California voters will decide today whether to legalize marijuana for personal use and defy the federal government to enforce anti-drug laws in the state.
Support for Proposition 19 has waned in polls, even as its predecessor, legalizing medical marijuana in 1996, has inspired referendums today in Arizona and South Dakota, and been adopted in 13 other states.
“If it passes, it sends a signal around the country that Californians think it’s time to change the law,” said Mark Baldassare, chief executive officer of the Public Policy Institute of California, a nonpartisan research group based in San Francisco, in an interview yesterday. “It would have some far-reaching consequences as far as discussion about legalizing marijuana in other states as well as at the federal level.”
The proposition would allow people 21 or older to possess and transport as much as an ounce (28 grams) of marijuana for personal use. It also would allow local governments to tax and regulate its commercial production, distribution and sale. High-quality marijuana sells for about $375 an ounce, according to a Rand Corp. study in July.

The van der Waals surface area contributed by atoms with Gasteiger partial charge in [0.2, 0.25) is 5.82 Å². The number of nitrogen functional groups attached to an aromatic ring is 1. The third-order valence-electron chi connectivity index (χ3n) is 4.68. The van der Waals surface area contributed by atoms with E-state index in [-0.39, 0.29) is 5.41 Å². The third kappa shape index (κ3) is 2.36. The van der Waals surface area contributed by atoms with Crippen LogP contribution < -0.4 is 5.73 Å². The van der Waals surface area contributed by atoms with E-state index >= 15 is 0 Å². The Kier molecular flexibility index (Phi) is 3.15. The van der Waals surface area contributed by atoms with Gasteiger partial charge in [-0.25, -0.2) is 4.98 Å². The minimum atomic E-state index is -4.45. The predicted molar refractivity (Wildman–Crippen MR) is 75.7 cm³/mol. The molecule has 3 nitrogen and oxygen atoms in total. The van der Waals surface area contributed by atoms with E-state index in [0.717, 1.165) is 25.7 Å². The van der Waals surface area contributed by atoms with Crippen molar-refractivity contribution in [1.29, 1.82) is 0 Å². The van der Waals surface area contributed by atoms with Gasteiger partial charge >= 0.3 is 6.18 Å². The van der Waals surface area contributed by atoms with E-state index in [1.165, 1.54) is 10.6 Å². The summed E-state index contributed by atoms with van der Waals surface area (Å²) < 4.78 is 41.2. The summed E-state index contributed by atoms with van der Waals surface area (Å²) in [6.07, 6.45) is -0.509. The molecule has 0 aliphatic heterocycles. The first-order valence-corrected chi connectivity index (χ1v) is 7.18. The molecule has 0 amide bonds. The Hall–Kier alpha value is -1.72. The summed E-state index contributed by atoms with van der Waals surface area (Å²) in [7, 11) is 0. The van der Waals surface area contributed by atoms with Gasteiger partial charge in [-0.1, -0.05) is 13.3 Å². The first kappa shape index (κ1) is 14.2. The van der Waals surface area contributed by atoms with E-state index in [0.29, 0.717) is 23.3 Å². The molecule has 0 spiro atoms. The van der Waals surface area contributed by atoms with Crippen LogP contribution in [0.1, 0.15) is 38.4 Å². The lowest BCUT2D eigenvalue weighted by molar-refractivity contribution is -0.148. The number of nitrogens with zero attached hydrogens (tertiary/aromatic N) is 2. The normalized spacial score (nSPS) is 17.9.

At stake is the potential for “hundreds of millions of dollars annually” in new revenue, according to the ballot language posted on the California Secretary of State’s website. San Jose, the center of Silicon Valley, and at least 10 more cities have measures on their ballots today proposing taxes on pot crops and sales if Proposition 19 passes.
Californians consume about 1 million pounds of pot annually, according to the state’s tax administrator, the Board of Equalization.
Enthusiasm for the marijuana proposal has fallen in the past month, with 42 percent of likely voters supporting it and 49 percent opposed, according to a Field Poll released on Oct. 31. Backers included billionaire investor George Soros, who contributed $1 million to support the effort.
U.S. Attorney General Eric Holder said the Justice Department would “vigorously” enforce federal law “against those individuals and organizations that possess, manufacture or distribute marijuana for recreational use, even if such activities are permitted under state law,” according to an Oct. 13 letter.
Legalizing marijuana might cut its price by as much as 80 percent, as growers shift from secret operations to legal production, according to Rand’s study. The Santa Monica, California-based research institute said the untaxed retail price of high-quality marijuana could drop to as low as $38 an ounce, the study found.